Lebanon held the attention of the world for weeks after a successful Hizballah kidnapping operation on July 12, 2006, led Israel to pummel the country in a sustained air campaign and a limited ground offensive. Almost all observers agreed the clash had enormous implications-former House Speaker Newt Gingrich even claimed the conflict was "World War III." But unlike other wars, the winners and losers were not clear when the dust settled.
Pundits were quick to proclaim Hizballah the winner, but Hizballah's leader Hassan Nasrallah openly admitted that the raid was a strategic mistake. Other analysts point to Israel's degradation of Hizballah's long-range missile capabilities, but Israelis take small comfort in this, knowing their own performance was flawed both militarily and politically. Lebanon itself suffered horribly, and though its fledgling democratic government survived and became a major player in the diplomacy that led to the ending of the conflict, militarily it was forced to stand by helplessly during the crisis.
Nor do other parties come off looking good. The United States emerged looking both cruel and ineffective in Muslim eyes. European states engaged in typical hand-waving during the war and in even more typical bickering over who would do what in a post-clash peacekeeping operation, even though this at best looks like a fig leaf. Iran and Syria, Hizballah's patrons, did better, but even they may eventually find the results a mixed blessing.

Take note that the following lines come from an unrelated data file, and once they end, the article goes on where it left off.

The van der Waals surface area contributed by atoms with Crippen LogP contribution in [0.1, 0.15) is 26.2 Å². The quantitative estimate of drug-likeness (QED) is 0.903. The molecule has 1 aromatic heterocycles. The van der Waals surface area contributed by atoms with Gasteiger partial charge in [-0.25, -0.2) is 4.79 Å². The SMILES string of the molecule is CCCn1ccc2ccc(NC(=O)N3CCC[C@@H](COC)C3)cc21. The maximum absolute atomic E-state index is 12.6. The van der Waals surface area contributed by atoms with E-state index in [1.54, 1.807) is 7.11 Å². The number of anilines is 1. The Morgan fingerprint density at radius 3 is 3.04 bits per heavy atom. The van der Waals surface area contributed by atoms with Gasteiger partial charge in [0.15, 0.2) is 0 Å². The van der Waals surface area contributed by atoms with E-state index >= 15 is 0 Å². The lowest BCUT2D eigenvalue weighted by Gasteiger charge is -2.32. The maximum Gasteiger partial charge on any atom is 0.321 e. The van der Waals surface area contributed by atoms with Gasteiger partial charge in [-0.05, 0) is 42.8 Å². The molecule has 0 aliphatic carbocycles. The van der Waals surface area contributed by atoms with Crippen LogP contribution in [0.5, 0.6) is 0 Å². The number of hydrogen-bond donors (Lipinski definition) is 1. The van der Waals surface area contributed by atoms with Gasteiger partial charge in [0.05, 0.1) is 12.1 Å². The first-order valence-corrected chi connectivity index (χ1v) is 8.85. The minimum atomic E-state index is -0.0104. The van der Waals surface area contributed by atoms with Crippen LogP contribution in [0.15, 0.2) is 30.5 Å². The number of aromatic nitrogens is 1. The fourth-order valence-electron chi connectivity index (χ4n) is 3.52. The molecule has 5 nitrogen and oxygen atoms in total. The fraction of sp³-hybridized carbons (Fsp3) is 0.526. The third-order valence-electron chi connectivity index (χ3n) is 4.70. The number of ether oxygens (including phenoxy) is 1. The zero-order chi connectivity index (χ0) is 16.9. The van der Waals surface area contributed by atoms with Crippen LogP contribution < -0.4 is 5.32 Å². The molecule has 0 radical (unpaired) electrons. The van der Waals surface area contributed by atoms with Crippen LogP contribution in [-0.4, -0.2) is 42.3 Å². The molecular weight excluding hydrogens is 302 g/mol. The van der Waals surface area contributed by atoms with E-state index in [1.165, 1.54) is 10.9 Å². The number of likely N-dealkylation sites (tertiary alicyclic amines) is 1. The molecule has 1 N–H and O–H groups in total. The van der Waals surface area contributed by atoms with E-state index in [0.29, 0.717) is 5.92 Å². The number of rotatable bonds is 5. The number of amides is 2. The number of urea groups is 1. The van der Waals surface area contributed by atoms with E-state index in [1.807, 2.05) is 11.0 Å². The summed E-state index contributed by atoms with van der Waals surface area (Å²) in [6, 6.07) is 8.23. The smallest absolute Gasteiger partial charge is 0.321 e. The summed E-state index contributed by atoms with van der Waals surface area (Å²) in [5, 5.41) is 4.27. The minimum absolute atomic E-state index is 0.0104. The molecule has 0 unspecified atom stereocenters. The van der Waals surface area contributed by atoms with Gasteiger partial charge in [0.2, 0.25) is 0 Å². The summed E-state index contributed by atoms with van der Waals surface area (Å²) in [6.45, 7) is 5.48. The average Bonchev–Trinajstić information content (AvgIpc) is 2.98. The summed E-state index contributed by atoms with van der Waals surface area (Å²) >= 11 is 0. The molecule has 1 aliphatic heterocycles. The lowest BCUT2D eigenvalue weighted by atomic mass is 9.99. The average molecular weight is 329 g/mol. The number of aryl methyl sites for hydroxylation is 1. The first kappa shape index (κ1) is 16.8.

Before we can assess the results of the war, it is important to be clear on several points. Reports that Iran prodded Hizballah to attack to divert attention from the Iranian nuclear program seem to be false: The dispute over the Iranian program has been going on for years with no end in sight, and Hizballah had tried other operations in the past as well.